President Barack Obama's approval rating has plunged below 50 percent and he would be beaten by Republican frontrunner Mitt Romney if November's US election were held today, a poll showed Monday.
The survey, by ABC News and The Washington Post, indicated that only 46 percent of Americans now approved of the way Obama is handling his job and 50 percent disapproved as he took a hit from rising gas prices.
The situation was a reversal from early February when 50 percent approved of the president's performance and 46 percent disapproved.
The survey was released as the battleground for the Republican presidential nomination moved to the deep South for Tuesday's primaries in Alabama and Mississippi.
If the presidential election were held today, the poll found that Romney would beat Obama 49 percent to 47 percent.
The president was barely ahead of former Pennsylvania senator Rick Santorum, who is running second in the Republican pack -- 49 percent to 46 percent.
Previously, Obama held significant advantages over both.
According to the survey, the drop was attributed to soaring gas prices threatening to crimp America's slow recovery from a recession.
The American Automobile Association (AAA) predicts gasoline prices across the United States could average $4.25 a gallon by May, up from over $3.60 today.
Between 1998 and 2004, prices ranged from $1 to $2.
Prices vary wildly between regions, however, and last week, gasbuddy.com, a website that tracks prices in all 50 states, reported $5.09 a gallon at one Mobil and two Chevron stations in greater Los Angeles.
Given that 76 percent of Americans drive themselves to work, and a trip to the store can often mean a long drive to the mall, higher gas prices are a critical issue -- especially in a presidential election year.
The polls also found 59 percent of Americans had given Obama negative ratings on the economy, and 65 percent disapproved of his handling of the gas price situation.
The telephone poll was conducted March 7-10 and had a margin of sampling error of plus or minus four percentage points.
Santorum's win in Kansas on Saturday -- taking 33 of the 40 delegates -- was offset by Romney victories in Wyoming and in the US territories of Guam, the Northern Mariana Islands and the US Virgin Islands.
Romney has now won 17 of 26 state or territory votes, compared to seven wins for Santorum -- eight if you include a straw poll in Missouri -- two for former House speaker Newt Gingrich, and none for Texas congressman Ron Paul.
With 455 delegates, Romney has almost 40 percent of the 1,144 needed to secure the nomination. Santorum trails with 199 delegates and Gingrich has 117, according to authoritative aggregator RealClearPolitics.
This lead means Romney's competitors must win some 70-75 percent of the remaining delegates -- which are handed out proportionally by district in many states -- in order to snatch the nomination.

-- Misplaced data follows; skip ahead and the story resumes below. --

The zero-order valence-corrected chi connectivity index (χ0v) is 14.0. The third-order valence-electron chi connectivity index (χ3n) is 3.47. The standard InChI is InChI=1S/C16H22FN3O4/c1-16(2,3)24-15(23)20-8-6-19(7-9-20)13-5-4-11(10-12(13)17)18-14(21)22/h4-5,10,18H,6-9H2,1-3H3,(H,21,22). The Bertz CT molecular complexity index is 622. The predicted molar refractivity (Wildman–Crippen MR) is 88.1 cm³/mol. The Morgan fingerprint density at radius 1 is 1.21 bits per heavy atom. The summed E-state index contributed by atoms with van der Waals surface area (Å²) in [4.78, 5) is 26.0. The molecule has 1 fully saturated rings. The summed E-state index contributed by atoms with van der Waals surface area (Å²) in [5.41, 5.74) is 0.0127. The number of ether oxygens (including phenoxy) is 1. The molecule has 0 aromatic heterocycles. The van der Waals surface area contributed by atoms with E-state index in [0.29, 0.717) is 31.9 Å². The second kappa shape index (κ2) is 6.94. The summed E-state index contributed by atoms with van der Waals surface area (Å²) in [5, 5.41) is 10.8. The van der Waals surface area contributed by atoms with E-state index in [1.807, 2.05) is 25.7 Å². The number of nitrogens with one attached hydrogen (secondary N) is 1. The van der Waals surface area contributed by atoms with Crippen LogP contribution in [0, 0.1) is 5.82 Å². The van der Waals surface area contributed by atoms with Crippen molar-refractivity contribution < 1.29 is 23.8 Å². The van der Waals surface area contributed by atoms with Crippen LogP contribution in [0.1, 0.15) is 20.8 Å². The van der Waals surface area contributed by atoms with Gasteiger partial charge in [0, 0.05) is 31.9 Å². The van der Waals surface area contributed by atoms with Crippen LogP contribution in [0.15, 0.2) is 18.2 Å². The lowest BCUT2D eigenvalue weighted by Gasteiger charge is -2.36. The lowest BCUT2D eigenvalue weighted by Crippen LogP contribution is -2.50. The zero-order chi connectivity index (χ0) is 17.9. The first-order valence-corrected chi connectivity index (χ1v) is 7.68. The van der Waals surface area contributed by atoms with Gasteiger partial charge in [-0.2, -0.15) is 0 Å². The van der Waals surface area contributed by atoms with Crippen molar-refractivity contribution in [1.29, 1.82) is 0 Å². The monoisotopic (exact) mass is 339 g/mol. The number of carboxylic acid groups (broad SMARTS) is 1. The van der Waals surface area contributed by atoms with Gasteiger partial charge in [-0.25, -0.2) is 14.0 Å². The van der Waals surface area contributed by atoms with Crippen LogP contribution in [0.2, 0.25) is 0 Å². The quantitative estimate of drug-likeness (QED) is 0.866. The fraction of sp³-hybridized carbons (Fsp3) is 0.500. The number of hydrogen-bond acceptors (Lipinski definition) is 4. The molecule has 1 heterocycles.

"Uniting the opposition to Romney in a single candidate is the only chance, or the best chance, of seeing this process continue for a while," said Charles Franklin, a professor at Marquette University Law School.
"With Gingrich, there is also the question of when does dogged determination become a pointless crusade. Surely that point is coming pretty soon," Franklin, co-founder of pollster.com, told AFP.
Whatever happens on Tuesday, Gingrich has vowed to stay in the race all the way to the Republican Party convention, which will crown the eventual nominee at the end of August.
Santorum's campaign support group called last week on the former House speaker to quit.
"With Gingrich exiting the race, it would be a true head-to-head race and conservatives would be able to make a choice between a consistent conservative in Rick Santorum or Mitt Romney," a statement said.
Despite a bulging war-chest and a vast campaign team, Romney failed to seal the deal on Super Tuesday as doubts linger among key Republican voting groups about a candidate who would become the first Mormon presidential nominee.
Romney, who celebrates his 65th birthday on Monday, has portrayed himself as the underdog in Alabama and Mississippi, Bible Belt states where a majority of primary voters describe themselves as born-again or evangelical Christians.
Despite well-documented marital infidelities, Gingrich has done well in the south, winning convincingly in South Carolina and Georgia -- albeit his home state -- and recent polls shows him edging ahead in Tuesday's contests.
In Alabama, a Rasmussen survey Friday showed Gingrich leading with 30 percent, ahead of Santorum with 29 percent and Romney with 28 percent.
A poll in Mississippi by American Research Group showed Gingrich in the lead at 35 percent, ahead of Romney at 31 percent and Santorum at 20 percent.